We discuss the notion of subset. These are sets that are part of another set.

Let #\blue A# and #\green B# be sets.

We say set #\blue A# is a **subset** of #\green B# if every element of #\blue A# is also an element of #\green B#.

We denote this by #\blue A\subseteq \green B# or by #\green B \supseteq \blue A#.

**Examples**

Let #\blue A = \{1, 4, 6\}# and #\green B = \{1, 2, 3, 4, 5, 6\}#.

Since #1\in\green B#, #4\in\green B#, and #6\in\green B#, we have #\blue A \subseteq \green B#.

The set #\orange C# is **not a subset** of #\green B# if at least one element of #\orange C# is not an element of #\green B#*. *

We denote this by #\orange C \not \subseteq \green B#.

In addition, let #\orange C = \{2.5, \pi, 5\}#.

The element #2.5# of #C# does not belong to #\green B # (and similarly for #\pi#). Therefore, #\orange C \not \subseteq \green B#.

If #\blue A# is a subset of the set #\green B#, then we also say that #\blue A# is **included** in #\green B#, that #\green B# **includes** #\blue A#, that #\blue A# is contained in #\green B#, or that #\green B# contains #\blue A#. The symbol #\subseteq# is also called **inclusion**.

Subsets can also be displayed in a Venn diagram as an oval within an oval.

Let #\blue A# and #\green B# be sets.

If #\blue A \subseteq \green B#, then this inclusion is visualized by drawing the oval corresponding to #\blue A# inside the oval corresponding to #\green B#.

If #\orange C \not\subseteq \green B#, then this non-inclusion is visualized by making sure the oval corresponding to #\orange C# does not lie in the oval corresponding to #\green B#. The elements in #\orange C# but not in #\green B# are drawn as points inside the oval of #\orange C# and outside the oval of #\green B#.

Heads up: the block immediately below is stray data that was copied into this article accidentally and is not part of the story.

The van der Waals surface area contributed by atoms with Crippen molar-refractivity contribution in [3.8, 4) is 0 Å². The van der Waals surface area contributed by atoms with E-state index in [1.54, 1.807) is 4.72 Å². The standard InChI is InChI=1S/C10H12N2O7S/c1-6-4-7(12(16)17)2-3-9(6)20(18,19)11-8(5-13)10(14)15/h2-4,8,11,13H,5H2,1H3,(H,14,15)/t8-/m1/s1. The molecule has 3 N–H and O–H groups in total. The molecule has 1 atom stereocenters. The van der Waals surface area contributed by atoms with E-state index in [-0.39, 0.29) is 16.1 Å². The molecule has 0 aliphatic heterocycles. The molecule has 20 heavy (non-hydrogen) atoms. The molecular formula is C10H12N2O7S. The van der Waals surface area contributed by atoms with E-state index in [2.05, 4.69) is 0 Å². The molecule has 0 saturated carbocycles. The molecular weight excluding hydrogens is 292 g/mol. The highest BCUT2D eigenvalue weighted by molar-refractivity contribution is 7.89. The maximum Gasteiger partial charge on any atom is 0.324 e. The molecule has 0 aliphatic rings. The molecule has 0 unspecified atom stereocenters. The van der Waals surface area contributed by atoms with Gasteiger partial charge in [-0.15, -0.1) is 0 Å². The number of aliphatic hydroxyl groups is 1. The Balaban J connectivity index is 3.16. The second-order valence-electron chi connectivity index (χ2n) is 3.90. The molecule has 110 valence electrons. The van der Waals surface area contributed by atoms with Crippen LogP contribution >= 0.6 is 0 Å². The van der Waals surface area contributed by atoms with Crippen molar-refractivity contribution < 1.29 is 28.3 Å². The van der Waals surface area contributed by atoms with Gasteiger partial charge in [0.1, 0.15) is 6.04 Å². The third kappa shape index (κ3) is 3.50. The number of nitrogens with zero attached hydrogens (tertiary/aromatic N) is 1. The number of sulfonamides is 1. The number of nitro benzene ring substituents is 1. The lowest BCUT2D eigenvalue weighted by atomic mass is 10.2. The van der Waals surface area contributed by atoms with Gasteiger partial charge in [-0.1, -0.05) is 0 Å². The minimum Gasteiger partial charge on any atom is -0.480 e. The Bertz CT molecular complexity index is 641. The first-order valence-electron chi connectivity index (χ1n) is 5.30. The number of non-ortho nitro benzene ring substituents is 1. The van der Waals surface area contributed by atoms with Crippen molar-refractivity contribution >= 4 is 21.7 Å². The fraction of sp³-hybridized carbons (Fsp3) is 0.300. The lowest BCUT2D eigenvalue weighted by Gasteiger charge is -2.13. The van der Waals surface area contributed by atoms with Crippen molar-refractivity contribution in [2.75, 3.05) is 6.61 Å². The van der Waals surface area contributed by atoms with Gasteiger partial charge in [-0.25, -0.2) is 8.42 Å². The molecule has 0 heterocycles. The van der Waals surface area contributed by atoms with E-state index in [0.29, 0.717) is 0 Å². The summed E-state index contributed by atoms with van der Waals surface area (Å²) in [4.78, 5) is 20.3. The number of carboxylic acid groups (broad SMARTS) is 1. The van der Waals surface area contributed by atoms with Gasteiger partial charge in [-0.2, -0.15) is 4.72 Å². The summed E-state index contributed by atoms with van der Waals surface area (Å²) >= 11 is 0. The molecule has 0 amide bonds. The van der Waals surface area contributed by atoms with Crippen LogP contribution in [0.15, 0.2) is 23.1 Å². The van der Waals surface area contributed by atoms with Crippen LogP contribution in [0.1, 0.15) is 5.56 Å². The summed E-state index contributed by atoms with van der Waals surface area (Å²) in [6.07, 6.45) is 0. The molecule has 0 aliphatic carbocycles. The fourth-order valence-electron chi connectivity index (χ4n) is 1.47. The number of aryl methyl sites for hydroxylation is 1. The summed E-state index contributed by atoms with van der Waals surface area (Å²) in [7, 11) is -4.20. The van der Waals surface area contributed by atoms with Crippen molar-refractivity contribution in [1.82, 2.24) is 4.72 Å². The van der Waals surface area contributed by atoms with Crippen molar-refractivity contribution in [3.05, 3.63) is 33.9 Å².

**Example**

As before, we take #\blue A = \{1, 4, 6\}#, #\green B = \{1, 2, 3, 4, 5, 6\}#, and #\orange C = \{2.5, \pi, 5\}#. In the Venn diagram, we see that #\blue A \subseteq \green B# because the oval of #\blue A# lies in the oval of #\green B#. Also, the points of #2.5# and #\pi# of #\orange C# do not lie in #\blue A# and are drawn outside the oval of #\blue A#.

Every set is a subset of itself because every element of a set #\blue A# is of course an element of #\blue A# itself.

If a set #\blue A# is a subset of a set #\green B# with #\blue A \neq \green B#, then we call #\blue A# a **proper subset** of #\green B#. It is written as #\blue A \subset \green B#. The symbol #\subset# is referred to as a **proper inclusion **or a **strict inclusion**.

**Example**

Consider sets #\blue A = \{1, 4, 6\}# and #\green B = \{1, 2, 3, 4, 5, 6\}#. We see that #\blue A \subset \green B#.

Recall that two sets #\blue A# and #\green B# are equal if and only if every element of #\blue A# is an element of #\green B# and conversely every element of #\green B# is an element of #\blue A#. Therefore, #\blue A=\green B# if and only if #\blue A \subseteq \green B# and #\green B\subseteq \blue A#.

**Example**

Let #\blue A# be the set #\{1, 2, 3\}# and #\green B# be the set #\{3, 2, 1\}#. Here #\blue A# is equal to #\green B#, because #\blue A \subseteq \green B# and #\green B \subseteq \blue A#.

Among the special sets of numbers, we have the inclusions #{\mathbb N}\subseteq {\mathbb Z}#, #{\mathbb Z}\subseteq {\mathbb Q}#, and #{\mathbb Q}\subseteq {\mathbb R}#.

The empty set is a subset of every set.

In order to prove this statement, we let #\blue A# be an arbitrary set. We will show that #\emptyset\subseteq A#. We do this by establishing that every element of #\emptyset# is also an element of #\blue A#. In the language of logic this means that the statement \[a \in \emptyset \Rightarrow a \in \blue A\] is always true. But this is trivially satisfied since #a \in \emptyset# is always false.

Containment of set is transitive in the sense that, for all sets #\blue A#, #\green B# and #\orange C#, we have \[(\blue A \subseteq \green B\text{ and }\green B \subseteq \orange C)\ \Rightarrow\ \blue A \subseteq \orange C\]

For example, if #\blue A = \{1, 2, 3\}#, #\green B = \{1,2,3, 4\}#, and #\orange C = \{1, 2, 3, 4, 6, 8\}#,

then \(\blue A \subseteq \green B\) and \(\green B \subseteq \orange C\), so #\blue A \subseteq \orange C#.

Consider the sets #A = \{ 3, 6, 20\} # and #B = \{3, 4, 6, 10, 13, 20\}#, is it true that #A \subseteq B#?

Yes

It is true that #A \subseteq B#. Because #A = \{ 3, 6, 20\} # is contained in #B = \{3, 4, 6, 10, 13, 20\}#. So every element of #A# is an element of #B#.